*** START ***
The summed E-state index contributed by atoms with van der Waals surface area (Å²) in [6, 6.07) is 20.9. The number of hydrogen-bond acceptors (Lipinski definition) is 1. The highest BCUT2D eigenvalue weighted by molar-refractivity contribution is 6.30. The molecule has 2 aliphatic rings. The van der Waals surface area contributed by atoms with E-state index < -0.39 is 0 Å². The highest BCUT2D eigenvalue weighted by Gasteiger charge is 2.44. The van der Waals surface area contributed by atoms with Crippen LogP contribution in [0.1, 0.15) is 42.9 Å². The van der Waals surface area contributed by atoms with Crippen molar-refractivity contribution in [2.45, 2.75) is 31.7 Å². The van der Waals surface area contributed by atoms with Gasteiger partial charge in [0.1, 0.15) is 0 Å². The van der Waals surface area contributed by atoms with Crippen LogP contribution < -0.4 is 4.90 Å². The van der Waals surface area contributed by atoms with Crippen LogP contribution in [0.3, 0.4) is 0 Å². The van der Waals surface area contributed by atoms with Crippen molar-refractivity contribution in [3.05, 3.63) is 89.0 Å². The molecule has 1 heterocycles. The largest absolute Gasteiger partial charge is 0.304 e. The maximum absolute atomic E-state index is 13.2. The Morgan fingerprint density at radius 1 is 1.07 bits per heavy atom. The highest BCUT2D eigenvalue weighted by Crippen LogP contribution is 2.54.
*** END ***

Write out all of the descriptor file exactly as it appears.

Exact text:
The summed E-state index contributed by atoms with van der Waals surface area (Å²) in [6, 6.07) is 20.9. The number of hydrogen-bond acceptors (Lipinski definition) is 1. The highest BCUT2D eigenvalue weighted by molar-refractivity contribution is 6.30. The molecule has 2 aliphatic rings. The van der Waals surface area contributed by atoms with E-state index < -0.39 is 0 Å². The highest BCUT2D eigenvalue weighted by Gasteiger charge is 2.44. The van der Waals surface area contributed by atoms with Crippen LogP contribution in [0.1, 0.15) is 42.9 Å². The van der Waals surface area contributed by atoms with Crippen molar-refractivity contribution in [2.45, 2.75) is 31.7 Å². The van der Waals surface area contributed by atoms with Gasteiger partial charge in [0.1, 0.15) is 0 Å². The van der Waals surface area contributed by atoms with Crippen LogP contribution < -0.4 is 4.90 Å². The van der Waals surface area contributed by atoms with Crippen LogP contribution in [0.3, 0.4) is 0 Å². The van der Waals surface area contributed by atoms with Crippen molar-refractivity contribution in [3.05, 3.63) is 89.0 Å². The molecule has 1 heterocycles. The largest absolute Gasteiger partial charge is 0.304 e. The maximum absolute atomic E-state index is 13.2. The Morgan fingerprint density at radius 1 is 1.07 bits per heavy atom. The highest BCUT2D eigenvalue weighted by Crippen LogP contribution is 2.54.